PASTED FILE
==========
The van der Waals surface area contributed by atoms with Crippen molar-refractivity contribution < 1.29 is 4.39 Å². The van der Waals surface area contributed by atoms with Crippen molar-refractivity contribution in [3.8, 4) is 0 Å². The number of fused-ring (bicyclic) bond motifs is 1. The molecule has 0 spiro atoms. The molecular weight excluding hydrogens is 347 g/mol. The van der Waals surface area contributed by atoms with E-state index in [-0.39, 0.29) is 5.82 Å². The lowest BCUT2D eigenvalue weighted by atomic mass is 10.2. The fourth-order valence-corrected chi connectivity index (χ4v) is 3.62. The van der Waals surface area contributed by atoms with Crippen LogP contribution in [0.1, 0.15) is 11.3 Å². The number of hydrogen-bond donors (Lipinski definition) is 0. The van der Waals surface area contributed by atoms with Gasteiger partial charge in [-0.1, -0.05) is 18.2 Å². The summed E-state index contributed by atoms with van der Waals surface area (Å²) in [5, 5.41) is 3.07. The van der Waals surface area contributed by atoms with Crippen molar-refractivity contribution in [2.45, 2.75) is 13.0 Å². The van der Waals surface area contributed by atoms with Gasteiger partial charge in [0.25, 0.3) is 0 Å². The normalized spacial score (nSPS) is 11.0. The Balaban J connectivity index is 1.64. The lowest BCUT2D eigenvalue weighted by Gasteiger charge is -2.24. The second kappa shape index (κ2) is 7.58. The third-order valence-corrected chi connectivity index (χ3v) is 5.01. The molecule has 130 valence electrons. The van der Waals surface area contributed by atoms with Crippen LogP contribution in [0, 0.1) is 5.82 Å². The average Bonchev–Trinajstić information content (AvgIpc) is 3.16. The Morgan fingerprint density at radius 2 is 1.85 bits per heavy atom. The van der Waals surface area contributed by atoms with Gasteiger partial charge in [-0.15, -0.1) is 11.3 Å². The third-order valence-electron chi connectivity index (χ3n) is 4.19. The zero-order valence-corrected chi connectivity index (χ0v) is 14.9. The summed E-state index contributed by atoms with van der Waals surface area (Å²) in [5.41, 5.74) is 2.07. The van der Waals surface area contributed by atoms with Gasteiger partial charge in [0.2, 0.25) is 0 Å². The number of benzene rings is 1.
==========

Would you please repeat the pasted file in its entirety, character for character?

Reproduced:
The van der Waals surface area contributed by atoms with Crippen molar-refractivity contribution < 1.29 is 4.39 Å². The van der Waals surface area contributed by atoms with Crippen molar-refractivity contribution in [3.8, 4) is 0 Å². The number of fused-ring (bicyclic) bond motifs is 1. The molecule has 0 spiro atoms. The molecular weight excluding hydrogens is 347 g/mol. The van der Waals surface area contributed by atoms with E-state index in [-0.39, 0.29) is 5.82 Å². The lowest BCUT2D eigenvalue weighted by atomic mass is 10.2. The fourth-order valence-corrected chi connectivity index (χ4v) is 3.62. The van der Waals surface area contributed by atoms with Crippen LogP contribution in [0.1, 0.15) is 11.3 Å². The number of hydrogen-bond donors (Lipinski definition) is 0. The van der Waals surface area contributed by atoms with Gasteiger partial charge in [-0.1, -0.05) is 18.2 Å². The summed E-state index contributed by atoms with van der Waals surface area (Å²) in [5, 5.41) is 3.07. The van der Waals surface area contributed by atoms with Crippen molar-refractivity contribution in [2.45, 2.75) is 13.0 Å². The van der Waals surface area contributed by atoms with Gasteiger partial charge in [0.25, 0.3) is 0 Å². The normalized spacial score (nSPS) is 11.0. The Balaban J connectivity index is 1.64. The lowest BCUT2D eigenvalue weighted by Gasteiger charge is -2.24. The second kappa shape index (κ2) is 7.58. The third-order valence-corrected chi connectivity index (χ3v) is 5.01. The molecule has 130 valence electrons. The van der Waals surface area contributed by atoms with Crippen LogP contribution in [0, 0.1) is 5.82 Å². The average Bonchev–Trinajstić information content (AvgIpc) is 3.16. The Morgan fingerprint density at radius 2 is 1.85 bits per heavy atom. The van der Waals surface area contributed by atoms with Gasteiger partial charge in [-0.15, -0.1) is 11.3 Å². The third-order valence-electron chi connectivity index (χ3n) is 4.19. The zero-order valence-corrected chi connectivity index (χ0v) is 14.9. The summed E-state index contributed by atoms with van der Waals surface area (Å²) in [5.41, 5.74) is 2.07. The van der Waals surface area contributed by atoms with Gasteiger partial charge in [0.2, 0.25) is 0 Å². The number of benzene rings is 1.